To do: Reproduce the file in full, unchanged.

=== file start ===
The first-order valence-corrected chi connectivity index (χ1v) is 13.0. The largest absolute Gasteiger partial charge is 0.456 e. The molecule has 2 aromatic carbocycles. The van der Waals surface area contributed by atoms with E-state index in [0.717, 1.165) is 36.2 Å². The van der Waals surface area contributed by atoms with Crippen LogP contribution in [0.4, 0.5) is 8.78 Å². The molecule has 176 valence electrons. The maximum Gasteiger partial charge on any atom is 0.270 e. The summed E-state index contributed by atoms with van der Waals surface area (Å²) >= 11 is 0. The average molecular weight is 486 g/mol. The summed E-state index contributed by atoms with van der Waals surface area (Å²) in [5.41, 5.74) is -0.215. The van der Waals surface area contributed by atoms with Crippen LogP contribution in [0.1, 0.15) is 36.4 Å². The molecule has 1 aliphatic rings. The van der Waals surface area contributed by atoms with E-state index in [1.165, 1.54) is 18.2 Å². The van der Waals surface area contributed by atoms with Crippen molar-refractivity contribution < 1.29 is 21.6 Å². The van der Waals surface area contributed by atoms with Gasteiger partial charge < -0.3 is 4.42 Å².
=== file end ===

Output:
The first-order valence-corrected chi connectivity index (χ1v) is 13.0. The largest absolute Gasteiger partial charge is 0.456 e. The molecule has 2 aromatic carbocycles. The van der Waals surface area contributed by atoms with E-state index in [0.717, 1.165) is 36.2 Å². The van der Waals surface area contributed by atoms with Crippen LogP contribution in [0.4, 0.5) is 8.78 Å². The molecule has 176 valence electrons. The maximum Gasteiger partial charge on any atom is 0.270 e. The summed E-state index contributed by atoms with van der Waals surface area (Å²) >= 11 is 0. The average molecular weight is 486 g/mol. The summed E-state index contributed by atoms with van der Waals surface area (Å²) in [5.41, 5.74) is -0.215. The van der Waals surface area contributed by atoms with Crippen LogP contribution in [0.1, 0.15) is 36.4 Å². The molecule has 1 aliphatic rings. The van der Waals surface area contributed by atoms with E-state index in [1.165, 1.54) is 18.2 Å². The van der Waals surface area contributed by atoms with Crippen molar-refractivity contribution < 1.29 is 21.6 Å². The van der Waals surface area contributed by atoms with Gasteiger partial charge < -0.3 is 4.42 Å².